A Reassessment of “The Methods behind the Madness: Presidential Electoral College Strategies, 1988–1996”


Andrew Reeves is Ph.D. Candidate of government, Harvard University, Cambridge, MA 02138 (reeves@fas.harvard.edu).

Lanhee Chen is Ph.D. Candidate of government, Harvard University, Cambridge, MA 02138 (lchen@fas.harvard.edu).

Tiffany Nagano is undergraduate student of government, Harvard University, Cambridge, MA 02138 (nagano@fas.harvard.edu).

Daron Shaw (1999) offers evidence for the predictable and systematic effects of campaign strategy. This article has influenced other scholars who rely on its findings in support of key assumptions about the strategic behavior of presidential candidates (Damore 2002; Heppen 2001; Prior 2001; Stoker and Bowers 2002).

To conclude that candidates form campaign strategy based on predictable factors such as competitiveness, electoral vote share, and the cost of TV advertisements, Shaw (1999) claims to use “ordered probit” (1999, 906) instead of least-squares regression (LS) to avoid familiar problems with ordinal dependent variables. Then, to conclude that electoral college strategy is a strong exogenous predictor of campaign resource allocation, Shaw claims to use “two-stage least squares (2SLS)” (1999, 907) to avoid problems with endogeneity bias. Attempting to replicate Shaw's (1999) results, we discover that both analyses are actually LS regressions presented as if they were ordinal probit and 2SLS. When we perform ordinal probit and 2SLS analyses, all substantive findings in Shaw (1999) vanish.


In Reeves, Chen, and Nagano (2003), we compare the published tabular results in Shaw (1999), which are supposedly derived from 2SLS and ordered probit, with LS results. Here we offer a summary of these findings.

Shaw's (1999) analysis indicates that the formation of electoral college strategies is determined by competitiveness, electoral votes, the cost of television advertisements (TV Ad Cost), and interactions between competitiveness and electoral votes, as well as competitiveness and TV Ad Cost. The results are claimed to be statistically significant and substantively very important. The published “ordered probit” coefficients and standard errors for competitiveness, electoral votes, TV Ad Cost, dummy variables for 1992 and 1996, and the intercepts of the models, are identical to those from LS. The results presented in Shaw (1999) as “ordered probit” are in fact LS, a method that can, and in this case does, produce biased estimates of the model.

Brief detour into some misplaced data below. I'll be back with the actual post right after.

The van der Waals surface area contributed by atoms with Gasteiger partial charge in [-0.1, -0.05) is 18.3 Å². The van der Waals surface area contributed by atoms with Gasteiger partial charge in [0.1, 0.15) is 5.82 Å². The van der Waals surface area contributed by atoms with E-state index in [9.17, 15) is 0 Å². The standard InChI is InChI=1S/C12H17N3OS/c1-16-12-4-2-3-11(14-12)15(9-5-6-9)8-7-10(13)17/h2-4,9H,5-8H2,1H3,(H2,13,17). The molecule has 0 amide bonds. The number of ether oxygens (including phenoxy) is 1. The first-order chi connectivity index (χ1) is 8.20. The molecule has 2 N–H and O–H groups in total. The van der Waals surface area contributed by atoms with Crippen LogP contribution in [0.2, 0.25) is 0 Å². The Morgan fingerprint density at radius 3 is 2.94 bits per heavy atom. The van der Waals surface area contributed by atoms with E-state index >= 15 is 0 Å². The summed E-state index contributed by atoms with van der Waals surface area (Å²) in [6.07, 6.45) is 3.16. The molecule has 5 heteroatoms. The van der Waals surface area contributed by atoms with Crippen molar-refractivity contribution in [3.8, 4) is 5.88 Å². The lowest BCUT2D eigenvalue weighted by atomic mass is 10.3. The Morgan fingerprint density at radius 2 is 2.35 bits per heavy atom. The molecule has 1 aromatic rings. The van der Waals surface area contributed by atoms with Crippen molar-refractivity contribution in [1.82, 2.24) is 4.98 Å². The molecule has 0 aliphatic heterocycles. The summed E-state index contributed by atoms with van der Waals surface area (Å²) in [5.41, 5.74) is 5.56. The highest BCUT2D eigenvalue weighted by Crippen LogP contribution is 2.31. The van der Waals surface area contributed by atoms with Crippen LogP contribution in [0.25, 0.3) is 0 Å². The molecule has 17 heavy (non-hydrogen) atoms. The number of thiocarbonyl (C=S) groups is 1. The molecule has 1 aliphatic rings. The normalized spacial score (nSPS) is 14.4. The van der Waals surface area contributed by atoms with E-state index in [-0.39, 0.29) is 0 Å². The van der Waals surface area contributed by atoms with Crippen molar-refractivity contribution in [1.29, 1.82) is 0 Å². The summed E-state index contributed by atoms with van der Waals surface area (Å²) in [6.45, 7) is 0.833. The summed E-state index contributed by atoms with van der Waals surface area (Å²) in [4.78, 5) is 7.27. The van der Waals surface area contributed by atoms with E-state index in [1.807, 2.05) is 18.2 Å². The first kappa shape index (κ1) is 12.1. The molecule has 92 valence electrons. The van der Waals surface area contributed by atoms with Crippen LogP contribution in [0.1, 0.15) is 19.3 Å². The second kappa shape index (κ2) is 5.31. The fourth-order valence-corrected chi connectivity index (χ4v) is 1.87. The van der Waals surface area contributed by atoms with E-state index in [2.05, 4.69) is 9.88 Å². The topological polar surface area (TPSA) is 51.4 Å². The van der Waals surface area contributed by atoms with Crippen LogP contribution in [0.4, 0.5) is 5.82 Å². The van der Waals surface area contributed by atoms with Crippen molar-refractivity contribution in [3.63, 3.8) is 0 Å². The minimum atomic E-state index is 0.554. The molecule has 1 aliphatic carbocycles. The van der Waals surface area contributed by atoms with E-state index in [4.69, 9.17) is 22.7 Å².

Shaw (1999) then claims to use “2SLS” to determine that electoral college strategy drives decisions about campaign resource allocation; however, the published results are almost identical to LS. Taking into account two apparent transposition errors, the coefficients and standard errors reported in Shaw (1999) for the quantities of interest are identical to LS estimators. Using LS, Reeves, Chen, and Nagano (2003) also precisely replicate the model's standard error and adjusted R2 for all four of the dependent variables that Shaw (1999) reports.


Both of the claimed methods in Shaw (1999) would be improvements over LS given the data, and we limit our criticism strictly to the published analyses although we acknowledge that others may have other methodological concerns with ordered probit and 2SLS regressions. We implement an ordered probit analysis and present the results in Table 1. We find that the LS results are indeed biased; electoral college strategy is not strongly predicted or explained by the factors identified by Shaw (1999). The article finds interactive effects between competitiveness and electoral votes in determining electoral college strategy; states that have a large number of electoral votes and are highly competitive will be targeted as more electorally important. An actual ordered probit analysis reveals a confidence interval so wide as to be uninformative—clearly rejecting the hypotheses in Shaw (1999). In implementing the ordered probit analysis, the substantive conclusions reached in Shaw (1999) are dashed; the model yields not one coefficient for a quantity of interest that reaches conventional levels of statistical significance. Electoral college strategy, as defined by Shaw (1999), using methods favored in the original article, is not shown by these data to be a strong function of competitiveness, electoral votes, or TV Ad Cost.

Table 1.  Ordered Probit Regression: Factors Influencing Republican and Democratic Electoral Strategies, 1988–1996
Independent VariableRepublican StrategyDemocratic Strategy
  • Notes: As per Shaw (1999, 905), electoral college strategy variable is collapsed from five to three variables where 0 is base Republican/Democrat, 1 is marginal Republican/Democrat, and 2 is battleground.

  • a

     As per Shaw (1999, 905), competitiveness is calculated as follows: 50 minus the absolute value of 50 minus the average Republican share of the two-party vote from 1964 to 1984. This creates a scale from 0 to 50, where 50 indicates the most competitive state where each major party wins an average of 50% of the vote; and where 0 would indicate the least competitive state where a major party wins an average of 100% of the vote.

  • b

     TV Ad Cost is calculated as follows: (1/cost 10 GRPs).

Electoral Votes.181−.041
TV Ad Costb.936−1.962
1992 Dummy.777.612
1996 Dummy.057.521
Competitiveness × Electoral Votes−.004.001